Open Access Research article

GP88 (PC-Cell Derived Growth Factor, progranulin) stimulates proliferation and confers letrozole resistance to aromatase overexpressing breast cancer cells

Tesfom Abrhale12, Angela Brodie34, Gauri Sabnis34, Luciana Macedo3, Changsheng Tian1, Binbin Yue1 and Ginette Serrero14*

Author Affiliations

1 A&G Pharmaceutical Inc. 9130 Red Branch Rd. Columbia, MD, USA

2 Department of Pharmaceutical Sciences, University of Maryland School of Pharmacy, 20 N Pine Street, Baltimore MD 21201, USA

3 Department of Pharmacology and Experimental Therapeutics, University of Maryland School of Medicine, HSF-I, 685 W. Baltimore Street, Baltimore, MD 21201, USA

4 Program in Oncology, Marlene and Stewart Greenebaum Cancer Center, University of Maryland School of Medicine, 22 S. Greene St. Baltimore, MD 21201, USA

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BMC Cancer 2011, 11:231  doi:10.1186/1471-2407-11-231

Published: 9 June 2011



Aromatase inhibitors (AI) that inhibit breast cancer cell growth by blocking estrogen synthesis have become the treatment of choice for post-menopausal women with estrogen receptor positive (ER+) breast cancer. However, some patients display de novo or acquired resistance to AI. Interactions between estrogen and growth factor signaling pathways have been identified in estrogen-responsive cells as one possible reason for acquisition of resistance. Our laboratory has characterized an autocrine growth factor overexpressed in invasive ductal carcinoma named PC-Cell Derived Growth Factor (GP88), also known as progranulin. In the present study, we investigated the role GP88 on the acquisition of resistance to letrozole in ER+ breast cancer cells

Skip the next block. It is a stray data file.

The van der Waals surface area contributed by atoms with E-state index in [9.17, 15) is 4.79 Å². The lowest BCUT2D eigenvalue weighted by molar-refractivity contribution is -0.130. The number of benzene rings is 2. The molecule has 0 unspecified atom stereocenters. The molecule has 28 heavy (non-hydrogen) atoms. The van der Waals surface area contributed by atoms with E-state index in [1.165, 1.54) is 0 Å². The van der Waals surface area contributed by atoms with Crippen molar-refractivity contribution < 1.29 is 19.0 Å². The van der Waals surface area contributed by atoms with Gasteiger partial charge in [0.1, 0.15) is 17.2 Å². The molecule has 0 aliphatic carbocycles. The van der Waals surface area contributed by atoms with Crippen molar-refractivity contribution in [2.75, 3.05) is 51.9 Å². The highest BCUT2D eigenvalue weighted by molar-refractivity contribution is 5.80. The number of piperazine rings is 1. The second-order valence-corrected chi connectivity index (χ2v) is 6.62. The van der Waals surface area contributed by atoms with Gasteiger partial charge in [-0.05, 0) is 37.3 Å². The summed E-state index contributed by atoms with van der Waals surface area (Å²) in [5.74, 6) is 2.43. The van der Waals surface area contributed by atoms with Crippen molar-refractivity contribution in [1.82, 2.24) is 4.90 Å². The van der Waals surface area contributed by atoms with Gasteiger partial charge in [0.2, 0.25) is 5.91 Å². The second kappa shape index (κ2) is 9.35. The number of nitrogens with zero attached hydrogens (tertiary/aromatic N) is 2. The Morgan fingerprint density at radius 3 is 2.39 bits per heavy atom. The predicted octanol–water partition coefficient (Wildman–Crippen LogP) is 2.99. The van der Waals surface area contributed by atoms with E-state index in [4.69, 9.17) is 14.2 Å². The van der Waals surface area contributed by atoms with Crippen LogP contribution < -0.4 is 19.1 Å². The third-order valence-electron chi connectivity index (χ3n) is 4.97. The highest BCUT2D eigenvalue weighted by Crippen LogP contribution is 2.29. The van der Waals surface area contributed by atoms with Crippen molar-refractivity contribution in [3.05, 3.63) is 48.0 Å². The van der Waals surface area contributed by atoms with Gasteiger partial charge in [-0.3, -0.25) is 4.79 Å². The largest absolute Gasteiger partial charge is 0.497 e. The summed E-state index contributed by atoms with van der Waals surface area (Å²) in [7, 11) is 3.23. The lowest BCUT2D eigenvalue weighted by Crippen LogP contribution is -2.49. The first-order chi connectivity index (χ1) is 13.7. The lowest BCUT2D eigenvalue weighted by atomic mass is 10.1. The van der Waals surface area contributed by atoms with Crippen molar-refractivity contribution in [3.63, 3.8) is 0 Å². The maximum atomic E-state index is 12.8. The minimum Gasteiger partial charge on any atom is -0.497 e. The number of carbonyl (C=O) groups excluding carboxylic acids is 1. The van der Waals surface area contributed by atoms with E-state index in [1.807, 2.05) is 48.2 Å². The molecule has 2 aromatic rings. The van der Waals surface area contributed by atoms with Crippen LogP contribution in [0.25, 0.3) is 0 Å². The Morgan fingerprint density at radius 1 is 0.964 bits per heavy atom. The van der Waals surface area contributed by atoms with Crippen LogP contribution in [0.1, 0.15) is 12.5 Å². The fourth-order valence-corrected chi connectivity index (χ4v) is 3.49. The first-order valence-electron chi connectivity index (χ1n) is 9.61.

We used two aromatase overexpressing human breast cancer cell lines MCF-7-CA cells and AC1 cells and their letrozole resistant counterparts as study models. Effect of stimulating or inhibiting GP88 expression on proliferation, anchorage-independent growth, survival and letrozole responsiveness was examined.


GP88 induced cell proliferation and conferred letrozole resistance in a time- and dose-dependent fashion. Conversely, naturally letrozole resistant breast cancer cells displayed a 10-fold increase in GP88 expression when compared to letrozole sensitive cells. GP88 overexpression, or exogenous addition blocked the inhibitory effect of letrozole on proliferation, and stimulated survival and soft agar colony formation. In letrozole resistant cells, silencing GP88 by siRNA inhibited cell proliferation and restored their sensitivity to letrozole.


Our findings provide information on the role of an alternate growth and survival factor on the acquisition of aromatase inhibitor resistance in ER+ breast cancer.